In a March 14 Senate hearing on the Marine Corps nude photo-sharing scandal, Commandant Gen. Robert Neller said, “This issue of denigration of women, objectification of women, misogyny – however you want to articulate it…we are going to have to change how we see ourselves and how we treat each other…We’ve got to change. And that’s on me.”
We think the Commandant has set the stage for real progress in the Marine Corps, but we caution leaders to keep three principles top-of-mind through this process.
Principle 1: Behavior-based training alone will not achieve the Commandant’s objectives.
Based on our experience in and work throughout the U.S. military, it’s likely the Marines will try to change how they treat one another by requiring behavior-based training. We’d expect to see an increase in mandatory diversity training, equal opportunity training, and so on.
Unfortunately, this approach does not address the underlying driver of behavior: mindset. To shift perspectives in a lasting and meaningful way, we must change mindset first – otherwise people will slide back to old behaviors as soon as leadership’s attention turns elsewhere. The mandatory behavioral approach also invites resistance from those who feel forced to attend.
Principle 2: Policies and actions should reflect the reality that people are people.
In the Senate hearing, the Commandant said the Marines need to get to a place where everyone knows, “all Marines are Marines.” We see a direct parallel to one of Arbinger’s key tenets: seeing people as people. When we see each other as fellow human beings, we have neither need nor desire to treat others worse than ourselves. Applied in the Marine Corps, this understanding means each Marine counts the same to us. A female Marine is no less of a Marine than any other, for example.
Principle 3: I am part of the problem.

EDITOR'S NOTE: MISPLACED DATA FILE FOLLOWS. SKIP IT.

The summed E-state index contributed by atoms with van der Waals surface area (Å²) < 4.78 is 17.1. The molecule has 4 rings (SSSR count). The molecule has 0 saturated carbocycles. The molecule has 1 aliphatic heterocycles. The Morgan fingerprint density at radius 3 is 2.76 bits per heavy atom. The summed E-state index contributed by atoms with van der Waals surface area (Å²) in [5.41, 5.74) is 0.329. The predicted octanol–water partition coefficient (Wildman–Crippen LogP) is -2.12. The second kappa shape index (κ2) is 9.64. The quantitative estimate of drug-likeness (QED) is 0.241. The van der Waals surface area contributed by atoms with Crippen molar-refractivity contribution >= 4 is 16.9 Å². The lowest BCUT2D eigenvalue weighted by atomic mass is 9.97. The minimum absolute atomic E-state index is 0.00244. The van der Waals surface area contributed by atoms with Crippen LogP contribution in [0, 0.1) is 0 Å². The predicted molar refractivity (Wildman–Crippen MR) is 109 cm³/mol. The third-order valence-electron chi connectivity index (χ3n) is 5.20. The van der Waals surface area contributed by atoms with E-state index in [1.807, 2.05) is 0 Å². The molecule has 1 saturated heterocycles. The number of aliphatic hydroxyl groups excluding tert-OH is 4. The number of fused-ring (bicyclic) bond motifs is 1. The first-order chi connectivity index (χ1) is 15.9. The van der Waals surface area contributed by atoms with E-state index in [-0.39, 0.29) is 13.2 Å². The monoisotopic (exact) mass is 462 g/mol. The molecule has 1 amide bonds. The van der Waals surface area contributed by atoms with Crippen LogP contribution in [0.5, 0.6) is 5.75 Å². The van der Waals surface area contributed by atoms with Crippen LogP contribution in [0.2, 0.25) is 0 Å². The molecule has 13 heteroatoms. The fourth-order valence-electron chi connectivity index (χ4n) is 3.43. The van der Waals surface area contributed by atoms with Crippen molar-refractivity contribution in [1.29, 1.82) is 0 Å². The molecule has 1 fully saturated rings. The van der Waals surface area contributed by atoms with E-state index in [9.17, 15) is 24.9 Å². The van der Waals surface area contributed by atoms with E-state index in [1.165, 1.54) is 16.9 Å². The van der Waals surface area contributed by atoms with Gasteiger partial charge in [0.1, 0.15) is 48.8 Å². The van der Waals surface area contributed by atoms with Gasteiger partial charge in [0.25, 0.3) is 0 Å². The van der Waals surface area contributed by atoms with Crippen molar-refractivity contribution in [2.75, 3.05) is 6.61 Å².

In Arbinger’s newest book, The Outward Mindset, we share the story of a leader who spent a day with his executive team working on the company’s issues from the following perspective: As far as I am concerned, the problem is me. At the end of the day this CEO wanted to make sure his people understood the importance and potential of this concept. “Remember,” he boomed, “as far as you are concerned, the problem is you!”…To which all the members of his team responded by despondently shaking their heads at the boss’s blindness!
Military and other leaders who want to implement the changes that Gen. Neller spoke of must begin with the realization – even the conviction – that they themselves are part of the problem. Only this kind of self-reflective honesty will give both permission and power to others to consider how they themselves also might be part of the problem.
We speak of this with experience. As co-Directors of Arbinger’s Government Practice, we both have spent careers in the military. And both of us have been part of the problem. When one of us – Amy – was deployed, there were screen savers of extremely explicit photos in the Operations Center. As the only female on the team, this created a struggle. Amy says:
This kind of behavior – putting up those photos – bothered me, but I was worried about how I’d be seen if I made an issue about it. My focus was on myself, not on the impact those images had on the larger group culture. In the end, I just reinforced that this kind of behavior was okay. I was part of the problem.
The solution begins with ME
In the Senate hearing, the Commandant took ownership for the culture of the Marine Corps and responsibility for the changes that must occur. He set an excellent leadership example by taking personal responsibility for this issue – and the real power of the example lies in its implicit invitation for other leaders to say, “Yes, I’m responsible too.” This element of role modeling, cascaded down through the hierarchy, is critical to the success of any culture change effort.
The combination of changing mindset and role modeling will help bring about the culture change the Commandant wants. With these two elements deeply embedded in the organization, when someone sees a fellow Marine being exploited, they will say something. They won’t tacitly allow it to go on by turning their head.
As this change in mindset takes root, leadership will discover two truths that will drastically simplify their lives: First, the people in their commands will begin to make many of the necessary behavior changes without having to be trained or prodded to do so. Second, where additional behavior training remains necessary, people will no longer resist it. Trainings that in the past have been largely ineffectual will begin to make an impact.
Why? Because the underlying mindsets of the people will have positioned them to do what we all need to do better: respect and honor each other as people.